8. Healthy churches that are growing in Christ have leaders who focus on Christ and serve Him. Their leadership style is not by will; it is by being a servant. “Servant Leadership” is modeled and practiced.

9. Healthy churches that are growing in Christ have people that are disciplined and growing in Christ. This is the reason they are loving and caring, practicing the “one another” passages. They are enamored by God’s presence in their church and life, and thus place Christ first, acting on His character and call! They are not selfish or inwardly focused, but care for others and focus on their community and world.

10. Healthy churches that are growing in Christ have a system of pastoral care. They train their staff and leaders to immediately respond when they hear of a church member in need. They hire licensed, qualified people and/or train and assign trained deacons or care workers; also, a key person is in charge.

11. Healthy churches that are growing in Christ have effective evangelism, stewardship, and discipleship. These programs come from those top seven factors! As people are transformed, they can be taught and motivated. They also tend to spend at least one-third of their resources of budget and talent in outreach and missions.

12. Healthy churches that are growing in Christ have a well thought out, biblically empowered vision and mission statement. This is clearly defined by a purpose that points to Christ, and strategies on what God has called them to do and be. In addition, the people know this and are willing to act on it. It is one thing to write it out, but another thing to act it out. The vision does not lead the church; rather, it s a motto that encapsulates the work of the Spirit and the precepts of Scripture that calls, empowers, and employs the church. A vision is a sign to show what is happening and help others see the direction of the church so they know where to go. A vision will not motivate or lead, just as placing a label for soda on a can of water does not make it a soda.

13. Healthy churches that are growing in Christ tend to organize and mobilize their people according to their Spiritual Gifts! The people are more content and motivated so serve in a team manner when they serve in their area of their giftedness. The quarrels and apathy will dry up as the energies are redirected and channeled in a godly way. People will function less in their own strength and more in the power of the Holy Spirit.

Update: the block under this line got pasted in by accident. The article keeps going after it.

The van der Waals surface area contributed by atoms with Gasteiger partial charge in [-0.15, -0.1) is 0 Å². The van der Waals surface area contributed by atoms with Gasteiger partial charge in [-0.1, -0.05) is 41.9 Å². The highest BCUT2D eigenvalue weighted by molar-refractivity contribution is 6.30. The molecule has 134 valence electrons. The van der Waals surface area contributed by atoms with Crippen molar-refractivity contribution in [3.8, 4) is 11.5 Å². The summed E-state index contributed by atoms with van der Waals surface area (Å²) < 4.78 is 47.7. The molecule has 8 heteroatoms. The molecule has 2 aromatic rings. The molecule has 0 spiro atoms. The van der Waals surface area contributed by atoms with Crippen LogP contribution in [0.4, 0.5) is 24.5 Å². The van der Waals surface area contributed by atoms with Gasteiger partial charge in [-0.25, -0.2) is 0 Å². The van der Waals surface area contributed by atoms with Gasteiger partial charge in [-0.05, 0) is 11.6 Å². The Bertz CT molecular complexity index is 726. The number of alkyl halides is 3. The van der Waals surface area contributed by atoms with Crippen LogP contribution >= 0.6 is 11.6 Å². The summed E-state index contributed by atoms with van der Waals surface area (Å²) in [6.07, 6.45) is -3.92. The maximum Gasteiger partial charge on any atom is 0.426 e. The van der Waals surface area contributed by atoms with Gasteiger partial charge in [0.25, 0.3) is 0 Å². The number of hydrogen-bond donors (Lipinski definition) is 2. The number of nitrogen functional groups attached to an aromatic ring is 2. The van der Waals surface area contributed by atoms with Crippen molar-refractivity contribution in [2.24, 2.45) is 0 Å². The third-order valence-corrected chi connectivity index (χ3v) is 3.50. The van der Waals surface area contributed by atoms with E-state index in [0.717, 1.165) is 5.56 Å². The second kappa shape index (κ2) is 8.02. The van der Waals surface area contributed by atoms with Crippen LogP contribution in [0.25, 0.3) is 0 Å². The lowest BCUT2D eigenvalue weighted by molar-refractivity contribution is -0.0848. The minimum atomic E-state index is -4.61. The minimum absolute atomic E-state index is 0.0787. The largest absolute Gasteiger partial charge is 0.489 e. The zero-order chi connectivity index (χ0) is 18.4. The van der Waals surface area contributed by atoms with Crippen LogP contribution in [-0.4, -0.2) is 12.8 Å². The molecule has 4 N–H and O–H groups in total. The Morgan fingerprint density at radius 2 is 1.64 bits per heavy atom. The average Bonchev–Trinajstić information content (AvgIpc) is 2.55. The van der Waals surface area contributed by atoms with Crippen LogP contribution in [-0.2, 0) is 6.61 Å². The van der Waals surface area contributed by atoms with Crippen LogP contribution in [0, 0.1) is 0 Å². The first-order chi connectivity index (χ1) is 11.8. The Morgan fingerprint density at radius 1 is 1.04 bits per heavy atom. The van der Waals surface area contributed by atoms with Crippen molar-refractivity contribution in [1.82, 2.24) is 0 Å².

14. Healthy churches that are growing in Christ empower the people in their care. They are training, discipling, recognizing, and encouraging their people, especially those in critical roles. They do not see or use volunteers just as helpers or as people to control and manipulate, but as the essential tools and prime resources with which to glorify God, enablers of the goals of missions and needs to be reached. These churches see the pastor as the trainer for the congregation. If the senior pastor feels they do not have the gifts and abilities to equip and train others to do ministry (what the biblical principle of a “pastor” is), the church hires or build teams around them that do! If the training is not done, the church will fail! Some pastors are great teachers, but cannot do anything else. A pastor must operate in his gifted area, and encourage others who will compensate for him in the areas where he is weak or does not have the time.

15. Healthy churches that are growing in Christ are willing to and do confront sin, evil, gossip, slander, manipulators, and heresy in the church—immediately! The leadership puts down gossip and solves conflict quickly. Healthy churches move ahead in purpose and unity.

16. Healthy churches that are growing in Christ have pastors who are real, joyful, and authentic, and lead healthy, disciplined lives. Their leaders are learning and growing in community with one another, willing to go beyond their prejudices and fears and embrace Christ. They are willing to publicly repent, apologize for past mistakes, make improvements, and change. They do not have thick skin as much as loving hearts, and they give people grace and room to grow. They are not afraid to step on the toes of others, but remain loving, listening, and firmly uncompromising to the Word.